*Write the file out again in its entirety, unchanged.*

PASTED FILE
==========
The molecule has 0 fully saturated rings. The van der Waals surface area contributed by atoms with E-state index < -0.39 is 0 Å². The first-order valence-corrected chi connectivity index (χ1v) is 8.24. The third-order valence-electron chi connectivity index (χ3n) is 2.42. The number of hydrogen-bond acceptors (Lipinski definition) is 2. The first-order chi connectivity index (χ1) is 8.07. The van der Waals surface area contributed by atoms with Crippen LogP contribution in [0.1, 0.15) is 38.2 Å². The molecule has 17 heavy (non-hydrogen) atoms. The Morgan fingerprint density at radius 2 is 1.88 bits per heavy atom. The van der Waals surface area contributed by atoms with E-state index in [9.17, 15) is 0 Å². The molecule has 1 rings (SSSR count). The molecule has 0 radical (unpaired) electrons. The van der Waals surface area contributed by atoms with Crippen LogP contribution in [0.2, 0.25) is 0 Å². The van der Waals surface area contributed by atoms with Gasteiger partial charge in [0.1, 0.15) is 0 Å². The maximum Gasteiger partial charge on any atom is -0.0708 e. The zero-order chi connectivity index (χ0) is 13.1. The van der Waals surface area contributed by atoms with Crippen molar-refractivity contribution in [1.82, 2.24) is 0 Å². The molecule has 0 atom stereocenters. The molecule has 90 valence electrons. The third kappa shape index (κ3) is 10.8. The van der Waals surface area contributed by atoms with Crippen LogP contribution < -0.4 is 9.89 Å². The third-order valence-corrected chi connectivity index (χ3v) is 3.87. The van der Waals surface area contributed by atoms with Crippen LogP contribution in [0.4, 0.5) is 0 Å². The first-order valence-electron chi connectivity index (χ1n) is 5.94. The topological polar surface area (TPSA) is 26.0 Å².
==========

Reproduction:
The molecule has 0 fully saturated rings. The van der Waals surface area contributed by atoms with E-state index < -0.39 is 0 Å². The first-order valence-corrected chi connectivity index (χ1v) is 8.24. The third-order valence-electron chi connectivity index (χ3n) is 2.42. The number of hydrogen-bond acceptors (Lipinski definition) is 2. The first-order chi connectivity index (χ1) is 8.07. The van der Waals surface area contributed by atoms with Crippen LogP contribution in [0.1, 0.15) is 38.2 Å². The molecule has 17 heavy (non-hydrogen) atoms. The Morgan fingerprint density at radius 2 is 1.88 bits per heavy atom. The van der Waals surface area contributed by atoms with E-state index in [9.17, 15) is 0 Å². The molecule has 1 rings (SSSR count). The molecule has 0 radical (unpaired) electrons. The van der Waals surface area contributed by atoms with Crippen LogP contribution in [0.2, 0.25) is 0 Å². The van der Waals surface area contributed by atoms with Gasteiger partial charge in [0.1, 0.15) is 0 Å². The maximum Gasteiger partial charge on any atom is -0.0708 e. The zero-order chi connectivity index (χ0) is 13.1. The van der Waals surface area contributed by atoms with Crippen molar-refractivity contribution in [1.82, 2.24) is 0 Å². The molecule has 0 atom stereocenters. The molecule has 90 valence electrons. The third kappa shape index (κ3) is 10.8. The van der Waals surface area contributed by atoms with Crippen LogP contribution < -0.4 is 9.89 Å². The third-order valence-corrected chi connectivity index (χ3v) is 3.87. The van der Waals surface area contributed by atoms with Crippen LogP contribution in [0.4, 0.5) is 0 Å². The first-order valence-electron chi connectivity index (χ1n) is 5.94. The topological polar surface area (TPSA) is 26.0 Å².